10 Ways to Conquer Your Fear of Gardening

You might not believe it, but you were born with a green thumb. It may have gone untended for a while, but it's there waiting for you to nudge it awake. Put away your theory of being a plant killer, that anything dies under your care. Forget those nagging thoughts of where your garden will live or when you'll find the time, it's there somewhere. It doesn't have to cost a fortune and you'll get more than you give. So, here are 10 tips for conquering your fear of gardening:

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Popular in Gardening

Pond in a Bucket

Create this easy water garden on your deck or patio in a few hours.

This easy project is an attractive addition to any yard.

This pond takes only a few hours to make -- and it can be made out of nearly anything that holds water.

Oak barrels, old sinks, or bathtubs all can make fine backyard ponds. This particular model is made from a stainless steel sitz bath. It's so easy to assemble that you can gather your supplies on Saturday morning, fill the pond with water in the afternoon, and launch the fish into their home after waiting 48 hours for the chlorine to disperse.

Want to add even more water features? Try a tabletop fountain.

Like a natural pond, this one depends on a delicate balance of plants, snails, tadpoles, and fish rather than on pumps and filters to keep the water fresh. It includes oxygenating grasses (which add oxygen to the water) and floating plants such as water hyacinths (which provide hiding space among their roots for pond creatures). This menagerie includes tadpoles and goldfish.

When winter comes, plants sit underwater on the bottom of the pond; fish and tadpoles winter inside.

What You Need:

Gather your supplies.
  • Any tublike container (see previous page for ideas)
  • Polyvinyl chloride (PVC) flexible liner in 20 mil thickness (optional; see Step 1)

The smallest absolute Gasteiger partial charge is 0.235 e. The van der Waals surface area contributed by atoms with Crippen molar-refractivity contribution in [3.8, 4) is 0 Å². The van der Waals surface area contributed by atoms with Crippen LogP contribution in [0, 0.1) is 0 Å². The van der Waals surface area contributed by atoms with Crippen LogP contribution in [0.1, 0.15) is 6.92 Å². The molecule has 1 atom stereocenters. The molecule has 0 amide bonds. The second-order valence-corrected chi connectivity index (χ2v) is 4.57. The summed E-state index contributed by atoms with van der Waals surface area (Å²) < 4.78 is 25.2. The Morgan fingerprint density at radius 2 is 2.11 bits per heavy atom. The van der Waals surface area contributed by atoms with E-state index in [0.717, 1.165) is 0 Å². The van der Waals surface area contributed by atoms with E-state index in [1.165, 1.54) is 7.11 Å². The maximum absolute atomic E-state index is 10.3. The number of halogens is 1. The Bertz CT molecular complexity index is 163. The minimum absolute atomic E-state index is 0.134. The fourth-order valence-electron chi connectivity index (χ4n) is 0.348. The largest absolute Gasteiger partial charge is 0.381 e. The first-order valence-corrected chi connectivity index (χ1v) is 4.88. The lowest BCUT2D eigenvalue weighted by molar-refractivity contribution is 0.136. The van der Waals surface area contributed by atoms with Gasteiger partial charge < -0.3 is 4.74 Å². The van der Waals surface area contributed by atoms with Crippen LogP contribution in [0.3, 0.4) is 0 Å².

• Dechlorinator (available at any aquatic store)
  • Large stone or glass objects to add character
  • Water plants
  • Water creatures

Instructions:

1. If you use an oak barrel: Line it with polyvinyl chloride (PVC) flexible liner in 20 mil thickness to keep chemicals from leaching into the water.

2. Consider your site. Look for a spot that offers at least 4 hours of sun each day. Morning sun is kinder to water plants than late-day sun.

Step 3

3. Lay out your plan. Place a variety of objects on the bottom of the pond. Some, such as inverted pots, serve as planting ledges for potted water plants. Other pieces of stone and terra-cotta provide interesting objects to spy through the water as well as places for tadpoles and fish to hide. Fill the pond with water and treat with dechlorinator, according to package directions.

Step 4

4. Add flora. Your water-garden supplier can make suggestions about how many plants and animals you need to support the size of your pond. Consider oxygenating grasses, water lilies, hornwort, and water hyacinths. Plant one bunch of oxygenating grasses per 2 square feet of pond surface; these grasses grow in containers sitting on the pond bottom. The water hyacinths float on the surface. The other plants are potted in pea gravel, but no soil, and are submerged in the pond. Lilies grow best in pots 6-10 inches below the pond surface.

Step 5

5. Add fauna. Add tadpoles, goldfish, a catfish, and/or snails. The tadpoles clean up after the fish, the fish eat bugs, the catfish eats algae off the bottom, and the snails clean up the rest. If the balance is right, maintenance is simple. Experts suggest you add one snail and one fish per square foot of water surface.

6. Keep it growing.

  • Daily care: To add water, fill a bucket with water, treat the water with dechlorinator, and add to the pond after the water in the bucket becomes the temperature of the pond water. Each day remove debris, spent blooms, and yellow leaves.
  • Intermittent care: Fertilize plants monthly, April through August.
  • Seasonal care: After the first frost, cut back winter-hardy container plants to 2-3 inches and place on pool bottom. Keep tropical and less-hardy plants, fish, and snails indoors during the winter.


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